When it comes to your oral health, even subtle symptoms can suggest a deeper problem. In fact, the World Health Organization (WHO) has said that the presence of oral disease, which affects roughly 3.5 billion people worldwide, is “a key indicator of overall health, well-being and quality of life.” In particular, cancers of the oral cavity are among the top 15 most common cancers worldwide, accounting for almost 180,000 deaths each year. Experts say it’s essential to learn the common symptoms associated with them, including one you may notice on your tongue. Read on to learn which symptom may signal oral cancer, and how to distinguish it from a near-identical—but far less serious—condition.
Most of us have endured the pain and discomfort of a canker or cold sore at some point in our lives. These mouth ulcers are uncomfortable, aesthetically unpleasant, and make eating and maintaining oral hygiene more difficult. The good news: they generally only last about two weeks and aren’t considered dangerous in most cases. However, this year nearly 54,000 people in the U.S. will have a sore, lump, or patchy spot in their mouth that turns out to be oral cancer, warns the American Cancer Society (ACS).
With little consistent patient screening or education on this disease, many people are unaware of the risk for this potentially life-threatening condition. A commonly missed symptom for oral cancer is unusual changes or sores in your mouth that don’t heal within two weeks. If you notice this—or if you develop a sore that bleeds—it’s important to have your doctor or dentist check it out.
While oral cancer accounts for just 3 percent of all cancers, it can be an aggressive disease depending upon when it is diagnosed. Unfortunately, it can be difficult to distinguish between a canker sore, cold sore, or oral cancer lesion—especially during the early stages when these ulcerations can appear similar. Experts say that the duration of the sore is a key indicator of cause for concern. While a typical cold or canker sore will heal within about two weeks, it can be a sign of a bigger problem if it lasts longer.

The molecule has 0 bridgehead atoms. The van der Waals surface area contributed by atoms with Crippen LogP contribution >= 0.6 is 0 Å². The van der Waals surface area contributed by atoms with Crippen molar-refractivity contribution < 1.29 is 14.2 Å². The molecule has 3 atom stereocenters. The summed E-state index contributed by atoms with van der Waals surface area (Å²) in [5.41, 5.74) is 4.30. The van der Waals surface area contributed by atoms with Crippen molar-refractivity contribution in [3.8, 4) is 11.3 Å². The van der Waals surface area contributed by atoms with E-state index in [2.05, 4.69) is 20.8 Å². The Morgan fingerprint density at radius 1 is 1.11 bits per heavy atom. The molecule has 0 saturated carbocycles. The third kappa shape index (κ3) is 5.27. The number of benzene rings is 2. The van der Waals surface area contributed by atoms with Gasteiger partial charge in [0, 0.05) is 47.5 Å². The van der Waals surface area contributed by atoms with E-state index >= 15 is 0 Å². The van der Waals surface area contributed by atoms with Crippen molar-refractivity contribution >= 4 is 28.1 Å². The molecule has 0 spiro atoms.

According to the Mayo Clinic, there are a number of other symptoms to look out for in addition to a sore that doesn’t heal. These include a white or reddish patch on the inside of your mouth, loose teeth, a growth or lump inside your mouth, mouth pain, ear pain, or difficult or painful swallowing. While these symptoms may also be indicative of other ailments, it is important to visit your doctor or dentist to rule out a cancer diagnosis early on.
A number of lifestyle factors may be moving you into higher risk for oral cancer. High levels of alcohol consumption, tobacco use, and unprotected time in the sun all raise your chances for developing the disease (though the latter typically forms on the lip, rather than inside the oral cavity).
Exposure to the Human Papillomavirus (HPV), a sexually transmitted disease, also increases your risk. “The overall rate of new cases of oral cavity and oropharyngeal cancers has risen only slightly over the past 20 years. But during this same time, there has been an increase specifically in oropharyngeal cancers associated with an human papillomavirus (HPV) infection in both men and women,” says the American Cancer Society. According to the CDC, 85 percent of sexually active people will get an HPV infection in their lifetime, impacting nearly 13 million Americans overall. Researchers note that while this virus usually goes away on its own, any infections that don’t clear up can be the cause of a variety of cancers including oral cancer.
Your age and gender also factor into whether you are considered high risk for oral cancer. People over the age of 40 are most at risk of contracting it at an average age of 63. Men are affected twice as frequently as women.
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Experts suggest that there are several steps you can take to slash your odds of oral cancer. Avoiding tobacco and alcohol—especially in combination—can greatly reduce your risk, they say. “The combination of tobacco and alcohol use increases the risk of head and neck cancer even more than either of the two alone,” notes the site for the Memorial Sloan Kettering Cancer Center. “Studies have shown that people who use tobacco and alcohol together have a substantially greater risk of mouth cancer than people who only smoke or who only drink. According to the National Institutes of Health, nicotine and alcohol together account for around 80 percent of mouth cancer in men and around 65 percent of mouth cancer in women,” Cancer Center experts write.
Additionally, Healthline reports that eating a healthy diet with plenty of fruits and vegetables may help lower your risk of oral cancer, as can brushing your teeth twice daily, and flossing regularly. If you are age eligible, get the full course of the HPV vaccine (up through age 45). And, finally, speak with your doctor and dentist if you notice any abnormal sores on the tongue or oral cavity that won’t seem to go away.